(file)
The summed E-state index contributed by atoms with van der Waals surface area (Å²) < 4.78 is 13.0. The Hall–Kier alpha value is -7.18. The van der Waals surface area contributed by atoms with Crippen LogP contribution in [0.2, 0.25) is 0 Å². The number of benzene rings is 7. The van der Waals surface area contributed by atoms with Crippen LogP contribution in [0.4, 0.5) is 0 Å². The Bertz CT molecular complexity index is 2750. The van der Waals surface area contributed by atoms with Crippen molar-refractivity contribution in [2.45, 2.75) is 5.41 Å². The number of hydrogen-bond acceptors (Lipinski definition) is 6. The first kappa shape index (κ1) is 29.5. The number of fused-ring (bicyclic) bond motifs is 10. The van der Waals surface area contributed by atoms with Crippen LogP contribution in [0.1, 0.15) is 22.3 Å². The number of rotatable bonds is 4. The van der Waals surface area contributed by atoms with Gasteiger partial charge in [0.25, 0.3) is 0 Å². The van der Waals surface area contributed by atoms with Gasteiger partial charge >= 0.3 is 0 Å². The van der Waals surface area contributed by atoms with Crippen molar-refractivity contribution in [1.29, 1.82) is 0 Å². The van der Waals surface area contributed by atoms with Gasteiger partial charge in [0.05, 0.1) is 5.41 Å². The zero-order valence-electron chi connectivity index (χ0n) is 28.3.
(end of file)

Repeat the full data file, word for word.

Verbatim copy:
The summed E-state index contributed by atoms with van der Waals surface area (Å²) < 4.78 is 13.0. The Hall–Kier alpha value is -7.18. The van der Waals surface area contributed by atoms with Crippen LogP contribution in [0.2, 0.25) is 0 Å². The number of benzene rings is 7. The van der Waals surface area contributed by atoms with Crippen LogP contribution in [0.4, 0.5) is 0 Å². The Bertz CT molecular complexity index is 2750. The van der Waals surface area contributed by atoms with Crippen molar-refractivity contribution in [2.45, 2.75) is 5.41 Å². The number of hydrogen-bond acceptors (Lipinski definition) is 6. The first kappa shape index (κ1) is 29.5. The number of fused-ring (bicyclic) bond motifs is 10. The van der Waals surface area contributed by atoms with Crippen LogP contribution in [0.1, 0.15) is 22.3 Å². The number of rotatable bonds is 4. The van der Waals surface area contributed by atoms with Gasteiger partial charge in [0.25, 0.3) is 0 Å². The van der Waals surface area contributed by atoms with Gasteiger partial charge >= 0.3 is 0 Å². The van der Waals surface area contributed by atoms with Crippen molar-refractivity contribution in [1.29, 1.82) is 0 Å². The van der Waals surface area contributed by atoms with Gasteiger partial charge in [0.05, 0.1) is 5.41 Å². The zero-order valence-electron chi connectivity index (χ0n) is 28.3.